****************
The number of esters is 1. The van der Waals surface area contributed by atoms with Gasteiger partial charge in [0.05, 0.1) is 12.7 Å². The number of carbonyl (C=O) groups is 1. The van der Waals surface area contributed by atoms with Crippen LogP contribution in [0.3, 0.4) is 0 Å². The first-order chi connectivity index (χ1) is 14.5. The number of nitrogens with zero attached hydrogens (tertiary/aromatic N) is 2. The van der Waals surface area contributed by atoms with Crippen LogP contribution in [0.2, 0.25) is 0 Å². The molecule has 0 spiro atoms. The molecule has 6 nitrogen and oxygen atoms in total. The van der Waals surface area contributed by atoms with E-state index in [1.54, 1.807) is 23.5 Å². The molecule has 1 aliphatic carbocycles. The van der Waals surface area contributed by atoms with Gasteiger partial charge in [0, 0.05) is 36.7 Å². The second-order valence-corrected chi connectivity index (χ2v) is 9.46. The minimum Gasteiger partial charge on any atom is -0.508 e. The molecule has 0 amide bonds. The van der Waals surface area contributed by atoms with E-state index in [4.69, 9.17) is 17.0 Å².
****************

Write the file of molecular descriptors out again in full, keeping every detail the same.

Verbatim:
The number of esters is 1. The van der Waals surface area contributed by atoms with Gasteiger partial charge in [0.05, 0.1) is 12.7 Å². The number of carbonyl (C=O) groups is 1. The van der Waals surface area contributed by atoms with Crippen LogP contribution in [0.3, 0.4) is 0 Å². The first-order chi connectivity index (χ1) is 14.5. The number of nitrogens with zero attached hydrogens (tertiary/aromatic N) is 2. The van der Waals surface area contributed by atoms with Crippen LogP contribution in [0.2, 0.25) is 0 Å². The molecule has 0 spiro atoms. The molecule has 6 nitrogen and oxygen atoms in total. The van der Waals surface area contributed by atoms with E-state index in [1.54, 1.807) is 23.5 Å². The molecule has 1 aliphatic carbocycles. The van der Waals surface area contributed by atoms with Gasteiger partial charge in [0, 0.05) is 36.7 Å². The second-order valence-corrected chi connectivity index (χ2v) is 9.46. The minimum Gasteiger partial charge on any atom is -0.508 e. The molecule has 0 amide bonds. The van der Waals surface area contributed by atoms with E-state index in [4.69, 9.17) is 17.0 Å².